(7)  Where an appeal is brought from a judgment of the Court in a representative proceeding, the Court may direct that notice of the appeal be given to such person or persons, and in such manner, as the Court thinks appropriate.

             (8)  Section 33J does not apply to an appeal proceeding.

             (9)  The notice instituting an appeal in relation to issues that are common to the claims of group members or sub‑group members must describe or otherwise identify the group members or sub‑group members, as the case may be, but need not specify the names or number of those members.

33ZD  Appeals to the High Court—extended operation of sections 33ZC and 33ZF

             (1)  Sections 33ZC and 33ZF apply in relation to appeals to the High Court from judgments of the Court in representative proceedings in the same way as they apply to appeals to the Court from such judgments.

             (2)  Nothing in subsection (1) limits the operation of section 33 whether in relation to appeals from judgments of the Court in representative proceedings or otherwise.


 

Division 6Miscellaneous

33ZE  Suspension of limitation periods

             (1)  Upon the commencement of a representative proceeding, the running of any limitation period that applies to the claim of a group member to which the proceeding relates is suspended.

             (2)  The limitation period does not begin to run again unless either the member opts out of the proceeding under section 33J or the proceeding, and any appeals arising from the proceeding, are determined without finally disposing of the group member’s claim.

33ZF  General power of Court to make orders

             (1)  In any proceeding (including an appeal) conducted under this Part, the Court may, of its own motion or on application by a party or a group member, make any order the Court thinks appropriate or necessary to ensure that justice is done in the proceeding.

             (2)  Subsection (1) does not limit the operation of section 22.

33ZG  Saving of rights, powers etc.

                   Except as otherwise provided by this Part, nothing in this Part affects:

                     (a)  the commencement or continuance of any action of a representative character commenced otherwise than under this Part; or

                     (b)  the Court’s powers under provisions other than this Part, for example, its powers in relation to a proceeding in which no reasonable cause of action is disclosed or that is oppressive, vexatious, frivolous or an abuse of the process of the Court; or

                     (c)  the operation of any law relating to:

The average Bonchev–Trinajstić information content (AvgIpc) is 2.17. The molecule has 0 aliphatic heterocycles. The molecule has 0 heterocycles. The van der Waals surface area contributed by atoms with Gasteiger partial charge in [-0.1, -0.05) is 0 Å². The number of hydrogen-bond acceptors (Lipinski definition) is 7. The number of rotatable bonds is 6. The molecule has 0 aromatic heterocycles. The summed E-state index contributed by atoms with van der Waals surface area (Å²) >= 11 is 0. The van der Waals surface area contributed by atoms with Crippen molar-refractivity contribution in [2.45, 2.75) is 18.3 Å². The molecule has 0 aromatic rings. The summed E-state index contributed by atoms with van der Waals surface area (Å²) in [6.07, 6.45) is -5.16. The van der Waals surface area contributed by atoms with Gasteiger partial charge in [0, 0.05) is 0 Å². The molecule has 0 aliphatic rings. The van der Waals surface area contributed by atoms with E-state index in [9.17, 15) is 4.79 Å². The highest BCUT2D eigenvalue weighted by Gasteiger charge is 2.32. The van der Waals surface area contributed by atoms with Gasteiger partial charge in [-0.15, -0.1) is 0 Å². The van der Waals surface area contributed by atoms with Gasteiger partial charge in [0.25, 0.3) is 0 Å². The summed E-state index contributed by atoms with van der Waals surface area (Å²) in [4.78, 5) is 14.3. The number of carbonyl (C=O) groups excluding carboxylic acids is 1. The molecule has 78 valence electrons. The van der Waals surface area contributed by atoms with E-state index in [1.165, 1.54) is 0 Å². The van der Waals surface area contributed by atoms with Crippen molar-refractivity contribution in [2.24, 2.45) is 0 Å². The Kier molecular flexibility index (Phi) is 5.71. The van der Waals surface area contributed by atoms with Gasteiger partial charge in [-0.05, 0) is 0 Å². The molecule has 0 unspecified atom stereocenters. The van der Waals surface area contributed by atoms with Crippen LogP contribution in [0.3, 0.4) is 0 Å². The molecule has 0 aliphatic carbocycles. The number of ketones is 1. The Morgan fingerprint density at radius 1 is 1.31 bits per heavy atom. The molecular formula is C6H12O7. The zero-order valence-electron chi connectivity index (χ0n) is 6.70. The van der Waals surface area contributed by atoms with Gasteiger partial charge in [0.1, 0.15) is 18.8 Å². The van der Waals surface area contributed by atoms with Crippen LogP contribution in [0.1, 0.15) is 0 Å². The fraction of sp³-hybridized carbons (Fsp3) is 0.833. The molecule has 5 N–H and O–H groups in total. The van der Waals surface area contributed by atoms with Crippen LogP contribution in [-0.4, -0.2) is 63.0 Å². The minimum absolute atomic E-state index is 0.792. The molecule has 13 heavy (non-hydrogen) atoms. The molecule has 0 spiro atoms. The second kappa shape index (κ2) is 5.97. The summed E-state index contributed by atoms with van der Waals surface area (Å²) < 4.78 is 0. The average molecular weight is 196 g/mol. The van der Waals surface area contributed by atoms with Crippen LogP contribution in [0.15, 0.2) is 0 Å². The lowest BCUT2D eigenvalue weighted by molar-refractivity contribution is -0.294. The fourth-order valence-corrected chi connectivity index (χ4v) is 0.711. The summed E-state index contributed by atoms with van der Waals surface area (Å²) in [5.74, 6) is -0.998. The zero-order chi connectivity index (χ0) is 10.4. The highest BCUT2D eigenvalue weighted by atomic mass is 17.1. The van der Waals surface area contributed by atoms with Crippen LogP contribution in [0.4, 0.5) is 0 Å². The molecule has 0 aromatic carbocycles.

(i)  vexatious litigants (however described); or

                             (ii)  proceedings of a representative character; or

                            (iii)  joinder of parties; or

                            (iv)  consolidation of proceedings; or

                             (v)  security for costs.

33ZH  Special provision relating to claims under Part VI of the Trade Practices Act 1974

             (1)  For the purposes of subsection 87(1) of the Trade Practices Act 1974, a group member in a representative proceeding is to be taken to be a party to the proceeding.

             (2)  An application under subsection 87(1A) of the Trade Practices Act 1974 by a representative party in a representative proceeding is to be taken to be an application by the representative party and all the group members.

33ZJ  Reimbursement of representative party’s costs

             (1)  Where the Court has made an award of damages in a representative proceeding, the representative party or a sub‑group representative party, or a person who has been such a party, may apply to the Court for an order under this section.

             (2)  If, on an application under this section, the Court is satisfied that the costs reasonably incurred in relation to the representative proceeding by the person making the application are likely to exceed the costs recoverable by the person from the respondent, the Court may order that an amount equal to the whole or a part of the excess be paid to that person out of the damages awarded.

             (3)  On an application under this section, the Court may also make any other order it thinks just.


 

Part VRegistries, officers and seal

  

34  Registries  

             (1)  The Governor‑General shall cause such Registries of the Court to be established as he or she thinks fit, but so that at least one Registry shall be established in each State, in the Australian Capital Territory and in the Northern Territory.

             (2)  The Governor‑General shall designate one of the Registries as the Principal Registry, and each other Registry shall be a District Registry in respect of such District as the Governor‑General specifies.

             (3)  The Registrar must ensure that at least one Registry in each State is staffed appropriately to discharge the functions of a District Registry, with the staff to include a District Registrar in that State.

35  Officers of Court

                   In relation to a proceeding under this Act, the officers of the Court have such duties, powers and functions as are given by this Act or the Rules of Court or by the Chief Justice.

35A  Powers of Registrars

             (1)  Subject to subsection (2), the following powers of the Court may, if the Court or a Judge so directs, be exercised by a Registrar:

                     (a)  the power to dispense with the service of any process of the Court;

                     (b)  the power to make orders in relation to substituted service;